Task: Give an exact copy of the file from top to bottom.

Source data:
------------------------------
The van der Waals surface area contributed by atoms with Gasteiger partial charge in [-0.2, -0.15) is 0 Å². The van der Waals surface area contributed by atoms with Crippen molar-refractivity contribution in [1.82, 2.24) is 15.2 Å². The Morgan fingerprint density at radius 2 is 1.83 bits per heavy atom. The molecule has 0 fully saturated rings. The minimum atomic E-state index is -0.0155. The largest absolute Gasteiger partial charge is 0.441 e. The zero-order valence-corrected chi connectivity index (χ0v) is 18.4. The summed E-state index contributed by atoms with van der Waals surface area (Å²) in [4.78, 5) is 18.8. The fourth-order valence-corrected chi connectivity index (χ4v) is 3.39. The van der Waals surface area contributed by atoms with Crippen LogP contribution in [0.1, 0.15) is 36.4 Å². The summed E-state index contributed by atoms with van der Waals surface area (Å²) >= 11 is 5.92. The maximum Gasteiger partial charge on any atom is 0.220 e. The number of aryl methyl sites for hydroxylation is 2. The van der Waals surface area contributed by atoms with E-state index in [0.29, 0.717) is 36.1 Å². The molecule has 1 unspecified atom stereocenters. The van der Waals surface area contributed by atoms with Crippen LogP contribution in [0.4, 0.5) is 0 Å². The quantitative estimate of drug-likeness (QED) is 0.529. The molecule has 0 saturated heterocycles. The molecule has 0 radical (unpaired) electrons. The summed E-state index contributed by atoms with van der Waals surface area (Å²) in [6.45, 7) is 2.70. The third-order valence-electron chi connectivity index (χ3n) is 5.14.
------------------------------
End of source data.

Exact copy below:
The van der Waals surface area contributed by atoms with Gasteiger partial charge in [-0.2, -0.15) is 0 Å². The van der Waals surface area contributed by atoms with Crippen molar-refractivity contribution in [1.82, 2.24) is 15.2 Å². The Morgan fingerprint density at radius 2 is 1.83 bits per heavy atom. The molecule has 0 fully saturated rings. The minimum atomic E-state index is -0.0155. The largest absolute Gasteiger partial charge is 0.441 e. The zero-order valence-corrected chi connectivity index (χ0v) is 18.4. The summed E-state index contributed by atoms with van der Waals surface area (Å²) in [4.78, 5) is 18.8. The fourth-order valence-corrected chi connectivity index (χ4v) is 3.39. The van der Waals surface area contributed by atoms with Crippen LogP contribution in [0.1, 0.15) is 36.4 Å². The summed E-state index contributed by atoms with van der Waals surface area (Å²) >= 11 is 5.92. The maximum Gasteiger partial charge on any atom is 0.220 e. The number of aryl methyl sites for hydroxylation is 2. The van der Waals surface area contributed by atoms with E-state index in [0.29, 0.717) is 36.1 Å². The molecule has 1 unspecified atom stereocenters. The van der Waals surface area contributed by atoms with Crippen LogP contribution in [0.4, 0.5) is 0 Å². The quantitative estimate of drug-likeness (QED) is 0.529. The molecule has 0 saturated heterocycles. The molecule has 0 radical (unpaired) electrons. The summed E-state index contributed by atoms with van der Waals surface area (Å²) in [6.45, 7) is 2.70. The third-order valence-electron chi connectivity index (χ3n) is 5.14.